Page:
A list that you organically build and maintain yourself will consist of more people who are likely to act on your emails. You want a list full of contacts who are going to engage with your content, not random names that may have little interest in your offerings. Plus, it keeps you safer from legal threats — the General Data Protection Regulation (GDPR) requires European recipients to consent to receiving emails, and oftentimes those on purchasable lists haven’t given consent, which puts you at risk.

 

7. Personalize, Personalize, Personalize

If your emails aren’t targeting individual customers, they simply won’t get opened. Statista found that 90% of consumers find personalized content very or somewhat appealing. Likewise, Accenture discovered that 91% of consumers are more likely to purchase from businesses that provide individualized recommendations and offers

There is no easier way to get your emails deleted than by starting your email with something like “To Whom It May Concern.” If you know the person’s name, add it to the opening line. If you know a customer’s company name, add that to the header as well. To make your emails feel even more familiar, add a real name in the “From” field. People are more likely to open emails from a real person, like an account manager.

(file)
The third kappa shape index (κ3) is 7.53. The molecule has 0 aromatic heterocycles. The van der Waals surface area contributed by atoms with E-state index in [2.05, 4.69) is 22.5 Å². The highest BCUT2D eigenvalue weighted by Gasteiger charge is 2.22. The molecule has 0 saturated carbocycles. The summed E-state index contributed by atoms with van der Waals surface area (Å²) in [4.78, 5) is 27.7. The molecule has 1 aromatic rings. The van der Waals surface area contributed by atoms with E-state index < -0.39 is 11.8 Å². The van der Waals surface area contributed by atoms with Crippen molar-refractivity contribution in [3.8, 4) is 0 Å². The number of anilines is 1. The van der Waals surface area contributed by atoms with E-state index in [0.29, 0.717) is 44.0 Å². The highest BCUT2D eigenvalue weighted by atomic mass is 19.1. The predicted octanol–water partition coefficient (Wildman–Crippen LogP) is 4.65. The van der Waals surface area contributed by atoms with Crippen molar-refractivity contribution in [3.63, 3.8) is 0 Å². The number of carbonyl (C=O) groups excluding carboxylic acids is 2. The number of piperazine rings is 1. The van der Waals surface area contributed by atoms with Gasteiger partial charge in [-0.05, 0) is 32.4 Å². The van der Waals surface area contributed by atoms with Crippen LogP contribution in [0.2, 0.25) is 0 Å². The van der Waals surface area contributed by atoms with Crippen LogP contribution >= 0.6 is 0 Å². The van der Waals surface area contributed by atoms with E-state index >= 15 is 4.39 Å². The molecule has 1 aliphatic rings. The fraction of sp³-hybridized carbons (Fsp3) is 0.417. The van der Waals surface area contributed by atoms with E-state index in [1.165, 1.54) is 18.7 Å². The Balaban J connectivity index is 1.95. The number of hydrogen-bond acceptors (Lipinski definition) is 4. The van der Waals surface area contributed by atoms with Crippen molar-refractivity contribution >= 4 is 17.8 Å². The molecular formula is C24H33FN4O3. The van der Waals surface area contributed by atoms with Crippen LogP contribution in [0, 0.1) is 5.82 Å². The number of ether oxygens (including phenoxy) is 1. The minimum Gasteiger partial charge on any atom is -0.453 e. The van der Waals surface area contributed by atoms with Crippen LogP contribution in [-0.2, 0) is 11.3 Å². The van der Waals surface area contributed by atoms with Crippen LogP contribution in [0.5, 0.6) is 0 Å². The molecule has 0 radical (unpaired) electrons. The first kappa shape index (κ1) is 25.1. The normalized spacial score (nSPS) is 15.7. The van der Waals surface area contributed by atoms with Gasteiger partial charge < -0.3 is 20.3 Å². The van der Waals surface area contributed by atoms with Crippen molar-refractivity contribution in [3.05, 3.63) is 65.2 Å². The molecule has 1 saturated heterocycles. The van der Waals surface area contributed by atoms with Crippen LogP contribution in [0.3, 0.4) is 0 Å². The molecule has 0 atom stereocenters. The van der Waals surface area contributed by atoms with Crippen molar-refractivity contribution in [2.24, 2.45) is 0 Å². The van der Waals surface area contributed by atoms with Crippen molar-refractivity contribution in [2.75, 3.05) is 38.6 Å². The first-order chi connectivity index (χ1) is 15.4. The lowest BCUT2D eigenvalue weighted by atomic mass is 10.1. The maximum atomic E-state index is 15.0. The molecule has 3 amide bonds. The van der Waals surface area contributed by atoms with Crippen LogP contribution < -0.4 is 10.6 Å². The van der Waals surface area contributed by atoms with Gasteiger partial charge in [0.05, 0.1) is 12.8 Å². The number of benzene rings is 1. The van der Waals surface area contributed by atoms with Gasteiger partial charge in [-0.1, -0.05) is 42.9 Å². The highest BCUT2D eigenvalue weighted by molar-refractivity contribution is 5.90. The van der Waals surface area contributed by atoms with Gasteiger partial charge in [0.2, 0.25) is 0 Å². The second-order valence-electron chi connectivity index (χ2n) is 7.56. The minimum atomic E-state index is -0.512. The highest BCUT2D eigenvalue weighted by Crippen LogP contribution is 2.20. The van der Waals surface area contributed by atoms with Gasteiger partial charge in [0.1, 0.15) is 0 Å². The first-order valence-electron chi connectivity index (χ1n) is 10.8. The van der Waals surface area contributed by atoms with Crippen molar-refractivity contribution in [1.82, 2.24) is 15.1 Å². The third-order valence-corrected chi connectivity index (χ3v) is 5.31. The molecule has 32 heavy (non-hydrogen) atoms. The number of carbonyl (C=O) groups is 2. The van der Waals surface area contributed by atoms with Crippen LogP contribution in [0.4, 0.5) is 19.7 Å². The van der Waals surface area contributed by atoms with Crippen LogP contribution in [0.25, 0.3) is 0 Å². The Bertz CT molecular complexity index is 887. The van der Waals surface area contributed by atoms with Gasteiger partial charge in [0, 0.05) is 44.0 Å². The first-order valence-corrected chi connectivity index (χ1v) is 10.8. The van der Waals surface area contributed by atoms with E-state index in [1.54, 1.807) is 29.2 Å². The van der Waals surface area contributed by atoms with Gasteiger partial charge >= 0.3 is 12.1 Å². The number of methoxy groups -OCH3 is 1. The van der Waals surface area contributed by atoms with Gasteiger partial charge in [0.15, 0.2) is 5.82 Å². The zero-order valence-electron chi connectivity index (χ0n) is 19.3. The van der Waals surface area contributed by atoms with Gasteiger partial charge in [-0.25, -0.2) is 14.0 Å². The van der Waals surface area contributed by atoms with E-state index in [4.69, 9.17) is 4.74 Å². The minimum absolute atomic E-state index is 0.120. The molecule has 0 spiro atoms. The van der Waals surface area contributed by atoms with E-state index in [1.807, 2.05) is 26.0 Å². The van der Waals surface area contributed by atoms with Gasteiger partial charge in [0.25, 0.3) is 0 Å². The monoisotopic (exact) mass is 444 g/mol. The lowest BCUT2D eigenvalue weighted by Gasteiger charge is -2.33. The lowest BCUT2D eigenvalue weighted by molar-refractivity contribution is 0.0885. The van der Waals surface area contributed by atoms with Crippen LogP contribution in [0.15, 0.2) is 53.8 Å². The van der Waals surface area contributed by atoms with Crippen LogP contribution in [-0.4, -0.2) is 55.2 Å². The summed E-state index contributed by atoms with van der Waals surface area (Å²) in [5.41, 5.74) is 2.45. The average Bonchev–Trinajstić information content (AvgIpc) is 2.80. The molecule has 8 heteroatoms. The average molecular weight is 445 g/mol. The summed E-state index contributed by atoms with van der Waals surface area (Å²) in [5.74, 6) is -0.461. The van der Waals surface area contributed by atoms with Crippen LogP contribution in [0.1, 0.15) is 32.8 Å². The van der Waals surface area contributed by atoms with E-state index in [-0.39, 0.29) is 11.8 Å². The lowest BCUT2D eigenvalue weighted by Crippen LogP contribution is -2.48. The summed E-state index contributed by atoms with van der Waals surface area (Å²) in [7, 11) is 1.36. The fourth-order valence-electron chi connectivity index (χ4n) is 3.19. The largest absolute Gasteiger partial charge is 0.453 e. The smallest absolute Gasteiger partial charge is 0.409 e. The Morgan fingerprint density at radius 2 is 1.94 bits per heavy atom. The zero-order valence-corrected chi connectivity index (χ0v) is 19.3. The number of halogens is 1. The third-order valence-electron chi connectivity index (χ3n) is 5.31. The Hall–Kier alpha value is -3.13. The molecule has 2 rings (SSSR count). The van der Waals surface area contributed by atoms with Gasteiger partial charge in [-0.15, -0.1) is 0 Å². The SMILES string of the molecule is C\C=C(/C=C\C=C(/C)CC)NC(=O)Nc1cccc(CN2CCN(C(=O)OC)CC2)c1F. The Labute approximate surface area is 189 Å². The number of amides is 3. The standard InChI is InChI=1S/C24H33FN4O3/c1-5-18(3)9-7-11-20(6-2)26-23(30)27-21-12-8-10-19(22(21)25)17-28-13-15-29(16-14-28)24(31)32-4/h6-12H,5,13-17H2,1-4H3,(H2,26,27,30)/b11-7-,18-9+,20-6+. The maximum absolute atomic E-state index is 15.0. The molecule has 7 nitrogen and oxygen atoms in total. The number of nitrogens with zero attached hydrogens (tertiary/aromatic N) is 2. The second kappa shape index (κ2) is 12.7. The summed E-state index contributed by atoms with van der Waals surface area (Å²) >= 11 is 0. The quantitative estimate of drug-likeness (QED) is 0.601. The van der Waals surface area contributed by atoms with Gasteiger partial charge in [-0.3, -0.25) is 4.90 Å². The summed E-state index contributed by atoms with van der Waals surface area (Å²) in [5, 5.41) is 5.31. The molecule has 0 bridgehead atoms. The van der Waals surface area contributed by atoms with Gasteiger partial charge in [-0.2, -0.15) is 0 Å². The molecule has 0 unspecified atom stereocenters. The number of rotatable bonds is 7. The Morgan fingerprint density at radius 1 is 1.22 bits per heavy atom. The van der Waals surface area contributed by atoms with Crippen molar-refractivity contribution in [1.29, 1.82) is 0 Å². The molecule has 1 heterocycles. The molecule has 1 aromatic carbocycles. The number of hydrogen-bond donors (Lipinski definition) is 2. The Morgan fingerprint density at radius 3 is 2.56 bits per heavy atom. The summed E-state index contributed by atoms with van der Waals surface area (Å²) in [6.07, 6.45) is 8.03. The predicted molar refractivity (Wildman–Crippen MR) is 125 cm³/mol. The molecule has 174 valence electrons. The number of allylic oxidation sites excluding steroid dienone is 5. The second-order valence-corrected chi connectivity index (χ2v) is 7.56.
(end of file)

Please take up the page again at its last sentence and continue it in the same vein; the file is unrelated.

Be sure you aren’t blasting email lists with impersonal and irrelevant content. Personalize emails to your prospects down to the subject line. Test out different content and messaging to confirm that your emails are resonating with your target audience. Additionally, make sure the information you are sending is timely and makes sense given where the recipient is in their customer journey.

 

8. Automate Your Email Marketing Campaigns